Earlier books and reports on the subject have also indicated that private schools for the poor may actually be doing yeoman service in making education accessible for all. Jean Dreze and Amartya Sen had had said in India: Development and Participation (2002) that 30% of all 6-14 year olds in rural India would be enrolled in private schools.
A new study conducted in various countries in Asia and Africa China, Kenya, Ghana and Nigeria besides India - indicates that these conclusions are not warranted. As part of the study, conducted between April 2003 and June 2005, Private Schools Serving the Poor: A Study from Delhi, India, James Tooley and Pauline Dixon of the University of Newcastle Upon Tyne, England, studied a slum locality of north Delhi, Shahdara, one of the poorest and most densely populated parts of the city.
They researched about 3,500 students in the area in a wide ranging array of subjects and issues to arrive at their results. They found 71 government schools in the area, 19 private aided schools, 102 private recognised schools and 72 private unrecognised schools a total of 265 schools.
The project looked at issues like relative achievements of public and private schools, while accounting for background variables, level of resourcing available, and satisfaction levels among students and teachers.
The report finds that while there are concerns about the quality of education provided by the private schools, especially the unrecognised ones, there is a parallel concern about the low quality of public education. The study found that the number of private unrecognised schools exceeded that of the government schools in the area, and the all private schools had higher achievement among the students tested. Children in unrecognised private schools achieved 72% higher marks on the average in mathematics, 83% higher marks in Hindi and 246% higher marks in English than government school students.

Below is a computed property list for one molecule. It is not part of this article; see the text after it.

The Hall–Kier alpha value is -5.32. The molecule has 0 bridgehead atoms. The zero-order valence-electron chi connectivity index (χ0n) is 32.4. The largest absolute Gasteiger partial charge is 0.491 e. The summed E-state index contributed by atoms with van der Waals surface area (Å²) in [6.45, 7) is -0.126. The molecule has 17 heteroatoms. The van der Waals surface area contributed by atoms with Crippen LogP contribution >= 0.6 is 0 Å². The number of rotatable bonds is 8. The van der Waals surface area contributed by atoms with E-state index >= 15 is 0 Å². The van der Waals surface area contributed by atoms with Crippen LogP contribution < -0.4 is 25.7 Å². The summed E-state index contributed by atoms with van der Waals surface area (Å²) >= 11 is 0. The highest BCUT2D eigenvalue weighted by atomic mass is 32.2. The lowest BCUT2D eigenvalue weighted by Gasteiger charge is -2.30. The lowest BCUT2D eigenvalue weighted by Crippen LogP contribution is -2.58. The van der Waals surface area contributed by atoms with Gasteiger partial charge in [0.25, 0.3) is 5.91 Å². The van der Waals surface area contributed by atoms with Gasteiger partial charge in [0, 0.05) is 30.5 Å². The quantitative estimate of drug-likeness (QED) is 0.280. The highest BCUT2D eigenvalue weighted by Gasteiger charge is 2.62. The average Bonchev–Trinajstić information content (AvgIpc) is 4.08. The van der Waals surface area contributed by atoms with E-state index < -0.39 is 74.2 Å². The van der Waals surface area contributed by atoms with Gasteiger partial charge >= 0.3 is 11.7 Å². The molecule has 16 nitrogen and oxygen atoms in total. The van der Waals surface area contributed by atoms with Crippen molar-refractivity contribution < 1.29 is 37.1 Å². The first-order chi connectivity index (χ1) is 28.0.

And this when the average salary of government school teachers was more than seven times higher than those in unrecognised private schools. Pupils and the staff of private schools too expressed far greater satisfaction in terms of work, school inputs, condition of school buildings, provision of facilities like drinking water, toilets, desks, chairs, blackboards, extra curricular activities and other aspects. They were also more satisfied in terms of their salaries, social standing in society, holidays, working environment, school infrastructure, management and leadership issues.
When researchers walked in unannounced into classrooms, there was significantly higher percentage of teaching going on in unrecognised private schools than in government schools - 69% to 38%. The study gives a break up for each of these, reinforcing the conclusion that private schools, recognised and even unrecognised, are far more efficient in imparting overall education. Unsuspected results also emerged. For example, private, unrecognised schools offer more free subsidised seats to poor children.
Most private unrecognised schools recognised that their infrastructure and facilities could improve. Education for the poor is a dream that has existed since Independence for India, and the general impression has been that public education would meet the challenge.
There needs to be a greater recognition that the private schools could well provide the answer to making primary education open to all. So rather than seeing private unrecognised schools as a problem, with greater support, in resources and organisation, these schools could be an asset and a cause for celebration in the long run.
The Centre for Civil Society will be releasing the study in India.